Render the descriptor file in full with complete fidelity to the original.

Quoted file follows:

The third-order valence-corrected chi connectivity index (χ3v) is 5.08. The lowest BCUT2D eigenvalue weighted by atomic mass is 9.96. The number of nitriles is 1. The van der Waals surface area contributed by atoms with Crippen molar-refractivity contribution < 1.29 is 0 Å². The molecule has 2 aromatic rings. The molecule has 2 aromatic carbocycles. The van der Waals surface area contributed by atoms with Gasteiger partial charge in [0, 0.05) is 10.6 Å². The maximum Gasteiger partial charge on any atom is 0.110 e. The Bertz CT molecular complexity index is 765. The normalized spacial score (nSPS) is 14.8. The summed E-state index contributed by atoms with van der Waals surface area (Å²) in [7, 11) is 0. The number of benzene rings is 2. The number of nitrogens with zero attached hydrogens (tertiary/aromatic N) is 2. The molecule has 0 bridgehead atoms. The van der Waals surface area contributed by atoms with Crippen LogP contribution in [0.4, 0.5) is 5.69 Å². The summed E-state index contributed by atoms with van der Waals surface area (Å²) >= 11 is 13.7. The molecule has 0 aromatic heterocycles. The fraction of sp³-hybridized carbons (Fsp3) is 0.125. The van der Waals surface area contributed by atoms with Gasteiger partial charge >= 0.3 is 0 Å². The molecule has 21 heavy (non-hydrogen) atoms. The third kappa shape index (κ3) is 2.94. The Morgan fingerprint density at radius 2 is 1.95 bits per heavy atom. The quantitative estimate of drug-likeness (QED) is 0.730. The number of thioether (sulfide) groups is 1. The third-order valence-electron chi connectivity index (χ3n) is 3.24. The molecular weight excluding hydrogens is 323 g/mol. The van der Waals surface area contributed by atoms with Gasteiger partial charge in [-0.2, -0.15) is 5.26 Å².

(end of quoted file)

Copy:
The third-order valence-corrected chi connectivity index (χ3v) is 5.08. The lowest BCUT2D eigenvalue weighted by atomic mass is 9.96. The number of nitriles is 1. The van der Waals surface area contributed by atoms with Crippen molar-refractivity contribution < 1.29 is 0 Å². The molecule has 2 aromatic rings. The molecule has 2 aromatic carbocycles. The van der Waals surface area contributed by atoms with Gasteiger partial charge in [0, 0.05) is 10.6 Å². The maximum Gasteiger partial charge on any atom is 0.110 e. The Bertz CT molecular complexity index is 765. The normalized spacial score (nSPS) is 14.8. The summed E-state index contributed by atoms with van der Waals surface area (Å²) in [7, 11) is 0. The number of benzene rings is 2. The number of nitrogens with zero attached hydrogens (tertiary/aromatic N) is 2. The molecule has 0 bridgehead atoms. The van der Waals surface area contributed by atoms with Crippen LogP contribution in [0.4, 0.5) is 5.69 Å². The summed E-state index contributed by atoms with van der Waals surface area (Å²) >= 11 is 13.7. The molecule has 0 aromatic heterocycles. The fraction of sp³-hybridized carbons (Fsp3) is 0.125. The van der Waals surface area contributed by atoms with Gasteiger partial charge >= 0.3 is 0 Å². The molecule has 21 heavy (non-hydrogen) atoms. The third kappa shape index (κ3) is 2.94. The Morgan fingerprint density at radius 2 is 1.95 bits per heavy atom. The quantitative estimate of drug-likeness (QED) is 0.730. The number of thioether (sulfide) groups is 1. The third-order valence-electron chi connectivity index (χ3n) is 3.24. The molecular weight excluding hydrogens is 323 g/mol. The van der Waals surface area contributed by atoms with Gasteiger partial charge in [-0.2, -0.15) is 5.26 Å².